My Country – The Quartering Act of 1765
On March 24, 1765, Parliament passed the Quartering Act. The Quartering Act of 1765 required the colonies to house British soldiers in barracks provided by the colonies. If the barracks were too small to house all the soldiers, then localities needed to accommodate the soldiers in local inns, livery stables, ale houses, eating houses, and the houses of sellers of wine. The host needed to furnish the soliders with food and “small beer, cyder, or rum mixed with water.”
Generally, the Army had seldom forced people to evacuate the houses. Previous to the Quartering Act, colonists argued that their local legislatures should have the power to determine quartering, not the King or Parliament. In fact, the New York colonial assembly disliked being commanded to provide quarter for British troops. New York refused to comply with the law. In reaction, in 1767, Parliament passed the New York Restraining Act. The Restraining Act prohibited the royal governor of New York from signing any further legislation until they complied with the Quartering Act.
In Massachusetts, barracks already existed on an island from which soldiers had no hope of keeping the peace in a city. Due to unrest British officers followed the Quartering Act’s injunction to quarter their soldiers in public places, not in private homes. They pitched their tents on Boston Common. The soldiers, who now lived within the same community as the patriots, became problematic. eventually, these fights led to the Boston Massacre of 1770, where British soldiers killed five colonial rock throwers.
How the Revolution Addressed the Quartering Act
Next, in 1774, Parliament passed the Quartering Act of 1774. The Act gave the power to the governor, not the assembly, to enforce necessary arrangement for British troops. Basically, after New York and Massachusetts did not play nice with their rules, they superseded their rules. In elementary school, we all learned about the Intolerable Acts. This Quartering Act became one and within a year, the American Revolution began.
The quartering of soldiers remained at the top of the patriots minds. When Thomas Jefferson wrote The Declaration of Independence, he included among the kings grievances:
He has combined with others to subject us to a jurisdiction foreign to our constitution, and unacknowledged by our laws; giving his Assent to their Acts of pretended Legislation:
For quartering large bodies of armed troops among us.
And as they worked on the new Constitution, the Bill of Rights included a restriction on the quartering of soldiers. The Third Amendment, proposed by Congress in 1789, reads:
No Soldier shall, in time of peace be quartered in any house, without the consent of the Owner, nor in time of war, but in a manner to be prescribed by law.
Although the quartering of soldiers does not appear to have much modern day concerns, the Supreme Court, and specifically, Justice Douglas, used the Third Amendment to imply a right of privacy as it implies a belief that an individual’s home should be free from agents of the state (Griswold v. Connectictut). “[S]pecific guarantees in the Bill of Rights have penumbras, formed by emanations from those guarantees that help give them life and substance.” Very few lines in a Supreme Court opinion has led to so much disdain.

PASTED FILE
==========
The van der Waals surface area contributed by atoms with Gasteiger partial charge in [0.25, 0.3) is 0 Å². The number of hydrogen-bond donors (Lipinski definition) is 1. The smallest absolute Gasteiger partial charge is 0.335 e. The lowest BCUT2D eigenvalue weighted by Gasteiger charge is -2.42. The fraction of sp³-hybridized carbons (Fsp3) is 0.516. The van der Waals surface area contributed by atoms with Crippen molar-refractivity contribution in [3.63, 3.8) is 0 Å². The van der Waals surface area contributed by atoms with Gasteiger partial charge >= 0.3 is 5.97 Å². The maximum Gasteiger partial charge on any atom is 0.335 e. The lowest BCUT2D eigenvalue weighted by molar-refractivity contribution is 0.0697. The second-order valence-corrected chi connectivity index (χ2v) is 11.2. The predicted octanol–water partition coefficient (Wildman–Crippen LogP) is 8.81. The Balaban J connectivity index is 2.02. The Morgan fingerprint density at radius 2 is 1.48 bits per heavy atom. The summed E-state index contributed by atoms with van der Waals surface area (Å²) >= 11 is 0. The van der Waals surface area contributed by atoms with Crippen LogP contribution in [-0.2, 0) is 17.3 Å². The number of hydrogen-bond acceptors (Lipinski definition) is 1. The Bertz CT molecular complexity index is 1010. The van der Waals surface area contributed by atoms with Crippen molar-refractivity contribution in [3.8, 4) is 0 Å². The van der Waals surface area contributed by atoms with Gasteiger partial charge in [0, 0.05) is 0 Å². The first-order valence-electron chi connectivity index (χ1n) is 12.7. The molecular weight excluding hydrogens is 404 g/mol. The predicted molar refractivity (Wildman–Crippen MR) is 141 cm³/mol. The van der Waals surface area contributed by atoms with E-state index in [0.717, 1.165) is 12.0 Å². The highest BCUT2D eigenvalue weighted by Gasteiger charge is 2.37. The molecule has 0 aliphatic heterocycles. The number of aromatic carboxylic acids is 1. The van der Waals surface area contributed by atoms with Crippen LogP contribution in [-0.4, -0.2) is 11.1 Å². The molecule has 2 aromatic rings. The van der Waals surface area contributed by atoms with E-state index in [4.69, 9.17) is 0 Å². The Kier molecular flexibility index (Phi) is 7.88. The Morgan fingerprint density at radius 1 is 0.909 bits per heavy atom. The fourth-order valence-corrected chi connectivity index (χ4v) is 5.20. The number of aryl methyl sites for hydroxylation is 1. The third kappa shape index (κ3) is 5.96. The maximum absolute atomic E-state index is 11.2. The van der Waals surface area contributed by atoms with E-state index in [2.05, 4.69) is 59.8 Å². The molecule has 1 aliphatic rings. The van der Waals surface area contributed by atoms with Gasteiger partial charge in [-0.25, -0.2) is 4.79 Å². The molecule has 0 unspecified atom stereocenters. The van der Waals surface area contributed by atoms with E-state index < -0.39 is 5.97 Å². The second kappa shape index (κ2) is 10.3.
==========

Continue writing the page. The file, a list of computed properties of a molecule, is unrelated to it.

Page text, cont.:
- Paul Ryan has played Donald Trump. It’s not surprising, but it will make for big problems at his future rallies.
- If the Secretary of Treasury does not see automation coming, it reveals all we need to know. He has not vision into what is happening in the real world. It does not take much research to see the future involves very few human workers.
- Can’t wait to see what they move on to next. Health care – no go. Taxes are even more complicated.
- “[I]mmigrants, including those here illegally, commit crimes at lower rates than do native-born Americans.” Don’t believe the Liar-in-Chief.
- “Russians historically have supported Republicans.” Wonderful.
- Steaks, water, airplane. Now Health Care. Trump cannot make a deal.
- Each time one of these individuals commits such acts, you learn a lot about their world. If only we called them terrorists.
For the past two seasons, American Crime has changed how I view network television. The first season set up a murder mystery involving well-to-do white kids who supposedly were killed by two druggies. The mystery slowly unravels as the families deal with truths. And the suspects become clear. In the midst of all of that, your own biases and ignorance play into what you think happens.
Then the second season involved the rape of a male student by a basketball player. But again, your own biases and emotions play into how you slowly grow suspicious of many characters. I think the second season stood incredibly tall with all of the great television.
Most importantly, it may have the best cast on television. Regina King has deservedly won two Emmys for his roles. Felicity Huffman and Timothy Hutton create made new characters that seem nothing alike. Benito Martinez and Richard Cabral have played incredibly different characters with different motivations, but added depth to what could easily become flat characters. And Lili Taylor really stepped up in season two. Her first season role got lost in the shuffle but she excelled with the role of a troubled mother trying to help her son in all the wrong ways.
I have only watched the first episode of the third season, but it again hits strict political lines regarding immigration and drug use and the sex trade. Lots of fun there, right! But it has become must see television if you want to see good performances and strong drama.
One Sentence Story
It doesn’t hurt to spread out a little and work on something new because you never know when you’ll make good.